Twists and Turns

Sometimes, when I am alone with myself, I feel perfectly happy and complete. Other times, I feel alone. Like I’m a chicken scratch in dry mud when I’m meant to be parchment and expensive ink.

Something I have been wrestling with lately, is simply how exhausting self-soothing is. Constantly telling yourself everything will be okay because you don’t have your person who will tell it to you. Someone who you truly believe in, and someone who truly believes in you. I guess that’s why there’s so many religions in the world.

Self-soothing is the act of calming ourselves when we go through a stressful event. As I ease myself further into these new lockdown restrictions, I find myself getting more anxious. I soothe myself steadily, telling myself I can get through anything in an almost ritualistic manner. I work through my anxiety, gently unwinding myself with the techniques I have learnt.

Yet eventually, my fingers become numb trying to unwind these plaits and twists, and my chest aches through the act of trying to breathe away the stress. I get so exhausted looking at myself and trying to speak life into my body again. I don’t want to do it anymore.

I know that I will get through it, and I am not alone in my words. I know, but it doesn’t make it easier.

I guess one religion didn’t provide enough answers and strategies for us. Maybe that’s why we have so many.

Evee x

8 thoughts on “Twists and Turns

  1. Yes, God exists but so does evil, and so does Satan. If you were Satan, wouldn’t you do everything in your power to confuse people and keep them from the one true God? And this is exactly what he does. The Bible warns us not to be like those who “exchanged the truth of God for a lie, and worshipped and served created things rather than the Creator” (Romans 1:25).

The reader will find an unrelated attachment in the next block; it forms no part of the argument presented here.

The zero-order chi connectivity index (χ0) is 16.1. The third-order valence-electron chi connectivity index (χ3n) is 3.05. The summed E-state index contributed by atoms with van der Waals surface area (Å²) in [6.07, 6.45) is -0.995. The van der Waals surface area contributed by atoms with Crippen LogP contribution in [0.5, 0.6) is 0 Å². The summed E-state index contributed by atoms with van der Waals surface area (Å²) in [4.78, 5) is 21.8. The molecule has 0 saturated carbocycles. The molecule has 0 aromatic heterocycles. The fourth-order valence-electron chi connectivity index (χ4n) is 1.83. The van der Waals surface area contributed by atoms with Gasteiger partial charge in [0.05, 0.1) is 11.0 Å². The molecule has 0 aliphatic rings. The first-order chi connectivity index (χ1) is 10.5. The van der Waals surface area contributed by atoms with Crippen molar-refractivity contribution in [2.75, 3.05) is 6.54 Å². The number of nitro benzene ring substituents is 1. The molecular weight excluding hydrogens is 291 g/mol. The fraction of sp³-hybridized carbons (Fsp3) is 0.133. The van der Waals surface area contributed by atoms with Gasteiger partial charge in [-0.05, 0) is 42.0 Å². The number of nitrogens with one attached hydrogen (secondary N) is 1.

2. I don’t do religion, I believe there’s more to life than what the senses give us, but I will not be pulled in. If it helps another all well and good, but there are those who would use the moments of vulnerability to manipulate. For that is the “evil” (or whatever word) that we all need to avoid. Love is a good faith. Compassion is too. Oh and my favourite [Kindness].

  3. LaDonna Remy – United States – I am a trauma and attachment therapist, who works in a private practice setting. My passion is in exploring and supporting exploration of the human condition. I love writing, reading, learning, exploring nature, and spending time in connection with those I love. My blog, Perspective on Trauma. shares thoughts on a variety of topics including social justice, emotional well-being, trauma and attachment, grief and loss, and moving forward. I am hopeful you will find something that speaks to you here. I welcome your thoughts and comments.
    LaDonna Remy MSW says:

    Grief is such a long road and personal
    Process. It has such a normal potential to move us closer to or farther from our belief systems. So many complicated layers. I’m sending you lots of care as you continue to navigate all that can come with this process.